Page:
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Sounds like a deconstructionist to me. Do you also believe that a telephone book could be a greater piece of literature than the complete works of Shakespeare?

I understand that you're trying to make an analogy, but it doesn't work. A telephone book is not intended to have any artistic merit, whereas Shakespeare does. And if it WERE to have artistic merit, who is to say that one is better than the other? Again, beauty is in the eye of the beholder. This is all one big moot point. We can argue this in circles. When it comes to film music, or music in general, there is no such thing as "better" or "worse" when dealing with facts.

This thread basically posed a ridiculously biased question and set up a discussion to bash the two choices in the 'poll.' As someone else said, it's stupid. This is not a productive thread.

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There is substantial group of people out there who believe that Williams John is the worst thing that ever happened to film music.

I'm sure most of those people wouldn't even be film score fans if it wasn't for Williams.

Ray Barnsbury

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Your argument there still doesn't incriminate MV as the worst thing to happen to film music, and your first post agress with that.

The worst thing to ever happen to film music according to your arugment above is the road filmmaking is taking, not Media Ventures.  

Yes, that's why I didn't vote. Neither of the two is the REAL problem.

Karol

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MV is completely innocent. They are hired to do a score, and they do it. This whole business of all MV scores sounding alike is utter nonsense. If Pirates of the Caribbean sounds like The Rock, Gladiator, and Drop Zone, it's because that's what the director/producers wanted. But the evidence speaks for itself - Black Hawk Down doesn't sound like Gladiator, which doesn't sound like Kingdom of Heaven, which doesn't sound like Pirates, etc. To claim otherwise is just ignorance of the material itself.

Again, you either LIKE IT or you DON'T. It's very simple.

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Neither of the two is the REAL problem.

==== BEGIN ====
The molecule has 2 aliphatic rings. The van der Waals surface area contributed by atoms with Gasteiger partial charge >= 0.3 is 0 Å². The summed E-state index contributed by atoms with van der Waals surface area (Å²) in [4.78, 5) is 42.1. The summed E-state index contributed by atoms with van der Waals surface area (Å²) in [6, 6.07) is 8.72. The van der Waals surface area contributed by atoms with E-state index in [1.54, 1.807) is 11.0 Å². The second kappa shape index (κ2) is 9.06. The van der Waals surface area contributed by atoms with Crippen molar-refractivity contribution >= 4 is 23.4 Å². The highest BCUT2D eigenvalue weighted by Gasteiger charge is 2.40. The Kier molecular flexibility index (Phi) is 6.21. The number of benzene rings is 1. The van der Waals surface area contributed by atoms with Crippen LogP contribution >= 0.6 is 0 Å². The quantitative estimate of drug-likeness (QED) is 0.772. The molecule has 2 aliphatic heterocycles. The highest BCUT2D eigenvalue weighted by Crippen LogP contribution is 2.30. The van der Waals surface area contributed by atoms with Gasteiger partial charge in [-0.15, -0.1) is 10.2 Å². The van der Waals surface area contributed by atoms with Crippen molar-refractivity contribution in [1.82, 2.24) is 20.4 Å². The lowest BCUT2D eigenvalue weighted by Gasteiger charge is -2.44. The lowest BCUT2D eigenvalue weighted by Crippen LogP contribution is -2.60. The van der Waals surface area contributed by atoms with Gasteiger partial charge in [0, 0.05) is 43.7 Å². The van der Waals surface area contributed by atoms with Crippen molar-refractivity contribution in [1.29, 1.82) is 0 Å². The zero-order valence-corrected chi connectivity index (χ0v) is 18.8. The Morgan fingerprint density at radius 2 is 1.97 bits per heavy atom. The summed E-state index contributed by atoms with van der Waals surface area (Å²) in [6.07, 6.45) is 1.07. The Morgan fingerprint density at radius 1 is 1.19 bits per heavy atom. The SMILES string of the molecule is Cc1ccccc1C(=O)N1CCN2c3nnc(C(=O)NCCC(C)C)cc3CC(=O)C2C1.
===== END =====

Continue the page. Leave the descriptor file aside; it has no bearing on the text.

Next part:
The real problem? Any problem in this matter is purely subjective. Things not being done the way we wish they were anymore. In that sense, our denial of that situation is what's creating the real problem. I'm sure neither Ridley Scott nor Ron Howard don't consider the scores to Black Hawk Down or A Beautiful Mind a problem. Nor do most people who aren't us.

So we can bitch and complain and moan and be as sarcastic as we want, but that doesn't make us right. It'd be like complaining that the Arctic Monkeys don't sound like the Rolling Stones.

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Film scores composed by former members of Media Ventures dominate the field of film music today. Zimmer and crew often outsell composers like John Williams, and are much more popular. I find most Media Ventures music incredibly trite, dull, and sensationalist.

Santaloalla? He won a couple of Oscars, but he's hardly the preeminent film composer of today.

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Whoever said this was a dumb poll deserves a hug.

I got nothing new to bring to the table, and frankly, no one else does either. As the wise bondo posted earlier, "you either LIKE IT or you DON'T. It's very simple." That's really all it comes down to. There are perfectly legitimate objections to both MV and Santa-whatshisface, but all this moralistic quarreling is dumb. Every listener reserves the right to have guilty pleasures and not be hated for them. I, personally, own several MV-style albums. Some months, I listen to them frequently. Other months, I can't stand more than a couple seconds. I can relate to both crowds. But when absolute rights and wrongs become part of the discussion, something's gone awry.

Give it up. Enjoy the music you enjoy. Don't worry about the music you don't. Smile! :P

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The worst thing that ever happened in film music is, without a doubt, shortening post production schedules, or, in general, a composer having less time to compose music. That lead to less creativity, and also lead to the rising amount of rejected film scores.

I think it quite ridicules to blame any given composers (especially ones, like the one's mentioned above, who generally write good film scores, if not good music.).